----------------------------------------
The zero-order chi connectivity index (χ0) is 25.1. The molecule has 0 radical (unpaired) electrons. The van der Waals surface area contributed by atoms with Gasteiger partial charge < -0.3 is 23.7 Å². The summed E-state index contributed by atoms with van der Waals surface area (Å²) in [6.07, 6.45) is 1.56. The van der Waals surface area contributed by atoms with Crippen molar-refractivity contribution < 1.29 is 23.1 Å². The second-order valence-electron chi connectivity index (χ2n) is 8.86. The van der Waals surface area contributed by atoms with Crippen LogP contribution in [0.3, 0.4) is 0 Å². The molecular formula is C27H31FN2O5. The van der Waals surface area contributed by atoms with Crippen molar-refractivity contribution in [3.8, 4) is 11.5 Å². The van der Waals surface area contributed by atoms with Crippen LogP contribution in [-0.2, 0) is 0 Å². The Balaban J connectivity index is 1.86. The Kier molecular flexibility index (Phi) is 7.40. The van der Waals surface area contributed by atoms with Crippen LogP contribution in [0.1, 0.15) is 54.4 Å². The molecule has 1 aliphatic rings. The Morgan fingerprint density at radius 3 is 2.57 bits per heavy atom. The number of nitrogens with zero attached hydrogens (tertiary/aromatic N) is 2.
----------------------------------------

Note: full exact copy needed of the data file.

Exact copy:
The zero-order chi connectivity index (χ0) is 25.1. The molecule has 0 radical (unpaired) electrons. The van der Waals surface area contributed by atoms with Gasteiger partial charge < -0.3 is 23.7 Å². The summed E-state index contributed by atoms with van der Waals surface area (Å²) in [6.07, 6.45) is 1.56. The van der Waals surface area contributed by atoms with Crippen molar-refractivity contribution < 1.29 is 23.1 Å². The second-order valence-electron chi connectivity index (χ2n) is 8.86. The van der Waals surface area contributed by atoms with Crippen LogP contribution in [0.3, 0.4) is 0 Å². The molecular formula is C27H31FN2O5. The van der Waals surface area contributed by atoms with Crippen molar-refractivity contribution in [3.8, 4) is 11.5 Å². The van der Waals surface area contributed by atoms with Crippen LogP contribution in [-0.2, 0) is 0 Å². The Balaban J connectivity index is 1.86. The Kier molecular flexibility index (Phi) is 7.40. The van der Waals surface area contributed by atoms with Crippen LogP contribution in [0.1, 0.15) is 54.4 Å². The molecule has 1 aliphatic rings. The Morgan fingerprint density at radius 3 is 2.57 bits per heavy atom. The number of nitrogens with zero attached hydrogens (tertiary/aromatic N) is 2.